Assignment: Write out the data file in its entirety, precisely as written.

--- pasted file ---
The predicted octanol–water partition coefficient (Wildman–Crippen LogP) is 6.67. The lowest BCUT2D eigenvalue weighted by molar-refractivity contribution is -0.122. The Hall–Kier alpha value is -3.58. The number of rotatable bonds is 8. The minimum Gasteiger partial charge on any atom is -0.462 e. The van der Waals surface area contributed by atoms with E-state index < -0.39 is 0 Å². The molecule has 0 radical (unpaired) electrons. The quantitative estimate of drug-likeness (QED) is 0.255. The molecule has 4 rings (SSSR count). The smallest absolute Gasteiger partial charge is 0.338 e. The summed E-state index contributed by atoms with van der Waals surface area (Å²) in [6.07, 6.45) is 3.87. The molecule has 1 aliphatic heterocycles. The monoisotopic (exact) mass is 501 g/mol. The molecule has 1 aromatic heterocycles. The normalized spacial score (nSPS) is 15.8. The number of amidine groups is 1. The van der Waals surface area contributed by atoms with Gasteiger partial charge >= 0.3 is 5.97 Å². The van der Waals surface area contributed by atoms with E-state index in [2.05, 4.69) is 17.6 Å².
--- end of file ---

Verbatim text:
The predicted octanol–water partition coefficient (Wildman–Crippen LogP) is 6.67. The lowest BCUT2D eigenvalue weighted by molar-refractivity contribution is -0.122. The Hall–Kier alpha value is -3.58. The number of rotatable bonds is 8. The minimum Gasteiger partial charge on any atom is -0.462 e. The van der Waals surface area contributed by atoms with E-state index < -0.39 is 0 Å². The molecule has 0 radical (unpaired) electrons. The quantitative estimate of drug-likeness (QED) is 0.255. The molecule has 4 rings (SSSR count). The smallest absolute Gasteiger partial charge is 0.338 e. The summed E-state index contributed by atoms with van der Waals surface area (Å²) in [6.07, 6.45) is 3.87. The molecule has 1 aliphatic heterocycles. The monoisotopic (exact) mass is 501 g/mol. The molecule has 1 aromatic heterocycles. The normalized spacial score (nSPS) is 15.8. The number of amidine groups is 1. The van der Waals surface area contributed by atoms with Gasteiger partial charge >= 0.3 is 5.97 Å². The van der Waals surface area contributed by atoms with E-state index in [2.05, 4.69) is 17.6 Å².